(Bloomberg) -- Singapore will require mandatory climate-related disclosures for listed companies under proposals that aim to meet rising investor demand for commitments to tackle climate change.

Starting from the 2022 financial year, all firms will need to publicize information in line with recommendations from the Group of 20’s task force on climate-related financial disclosures, according to a proposal by the regulatory arm of Singapore Exchange Ltd. published Thursday. Those that do not will be required to explain why. 

The requirements will become mandatory in the following year for companies in key industries including finance and transportation, with more sectors following in subsequent years, according to the proposals by Singapore Exchange Regulation, known as SGX RegCo. 

Singapore’s move would be among the more aggressive efforts amid a global push from investors for more companies and countries to meet Paris Agreement targets through an energy transition to lower carbon emitting sources. The requirements could aid the status of Singapore as a finance hub, where some $3.5 trillion worth of investors’ assets are parked, if local regulators can ensure compliance with tougher disclosure rules related to climate change and governance.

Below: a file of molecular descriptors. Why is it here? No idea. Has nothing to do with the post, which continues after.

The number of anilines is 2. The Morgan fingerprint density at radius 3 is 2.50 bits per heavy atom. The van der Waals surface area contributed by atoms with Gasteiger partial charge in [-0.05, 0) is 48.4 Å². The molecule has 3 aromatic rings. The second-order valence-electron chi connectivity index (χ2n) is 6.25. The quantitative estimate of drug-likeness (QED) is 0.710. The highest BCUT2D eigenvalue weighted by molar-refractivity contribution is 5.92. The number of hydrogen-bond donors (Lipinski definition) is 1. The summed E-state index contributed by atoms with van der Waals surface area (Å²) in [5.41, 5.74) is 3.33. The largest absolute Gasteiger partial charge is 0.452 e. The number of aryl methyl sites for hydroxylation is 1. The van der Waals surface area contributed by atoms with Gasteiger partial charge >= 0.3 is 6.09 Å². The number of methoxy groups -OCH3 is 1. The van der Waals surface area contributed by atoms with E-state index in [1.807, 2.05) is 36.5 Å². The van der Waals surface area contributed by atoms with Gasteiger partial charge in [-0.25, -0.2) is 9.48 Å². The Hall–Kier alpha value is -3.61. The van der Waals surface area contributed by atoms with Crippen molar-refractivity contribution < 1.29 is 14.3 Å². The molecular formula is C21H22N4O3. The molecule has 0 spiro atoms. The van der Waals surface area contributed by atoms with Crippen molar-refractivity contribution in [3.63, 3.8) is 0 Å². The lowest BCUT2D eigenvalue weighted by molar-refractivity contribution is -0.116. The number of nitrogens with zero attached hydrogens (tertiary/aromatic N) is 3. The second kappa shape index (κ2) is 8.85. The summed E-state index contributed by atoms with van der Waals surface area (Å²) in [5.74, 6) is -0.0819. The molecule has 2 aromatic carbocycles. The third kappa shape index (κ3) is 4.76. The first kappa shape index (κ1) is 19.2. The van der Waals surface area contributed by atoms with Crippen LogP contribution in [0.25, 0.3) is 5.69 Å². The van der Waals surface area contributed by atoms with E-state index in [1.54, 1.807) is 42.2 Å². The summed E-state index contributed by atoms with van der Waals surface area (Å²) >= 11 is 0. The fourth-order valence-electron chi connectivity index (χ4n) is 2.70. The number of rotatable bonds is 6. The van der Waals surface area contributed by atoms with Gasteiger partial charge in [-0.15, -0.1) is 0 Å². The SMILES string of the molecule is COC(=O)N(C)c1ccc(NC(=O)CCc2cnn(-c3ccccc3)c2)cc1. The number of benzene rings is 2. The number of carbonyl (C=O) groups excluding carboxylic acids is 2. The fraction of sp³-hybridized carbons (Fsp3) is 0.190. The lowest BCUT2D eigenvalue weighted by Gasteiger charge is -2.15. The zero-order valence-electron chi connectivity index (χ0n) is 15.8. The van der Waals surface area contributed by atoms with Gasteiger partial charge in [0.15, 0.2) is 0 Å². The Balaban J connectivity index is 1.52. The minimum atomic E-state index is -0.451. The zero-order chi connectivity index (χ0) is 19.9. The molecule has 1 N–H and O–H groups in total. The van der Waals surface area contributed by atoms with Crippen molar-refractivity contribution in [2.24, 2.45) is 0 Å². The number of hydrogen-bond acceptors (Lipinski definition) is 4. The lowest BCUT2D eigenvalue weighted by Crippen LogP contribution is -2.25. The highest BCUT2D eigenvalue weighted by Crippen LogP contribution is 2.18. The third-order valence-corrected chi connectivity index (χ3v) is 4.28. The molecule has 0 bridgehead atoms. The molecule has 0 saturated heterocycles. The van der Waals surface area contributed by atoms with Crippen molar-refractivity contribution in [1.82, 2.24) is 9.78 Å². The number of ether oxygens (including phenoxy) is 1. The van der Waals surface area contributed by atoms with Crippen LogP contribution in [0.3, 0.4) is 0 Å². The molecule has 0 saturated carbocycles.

Too few firms based in the city-state have shown sufficient awareness of climate risks, said SGX Regco Chief Executive Officer Tan Boon Gin. Only one third of listed companies surveyed by SGX RegCo identified climate change as a “material” topic, while 86% of banks, asset managers and insurers placed importance on firms’ disclosures of carbon emissions, he told reporters at a briefing about the proposals.

“Our companies must start giving better climate information to meet the demands of their investors, insurers and lenders, or risk being marginalized in terms of allocation of capital and access to financial facilities,” Tan said.

Board Diversity 

The regulator also proposed that listed companies set and disclose targets, plans, and a timeline for efforts to boost board diversity and governance for financial years starting on or after Jan. 1, 2022. 

The public consultation is open until Sept. 27. SGX RegCo expects to have the rules in place by the end of this year.

The Task Force on Climate-related Financial Disclosures consists of 32 members from across the G-20. Michael Bloomberg, founder and majority owner of Bloomberg LP, chairs the Task Force.

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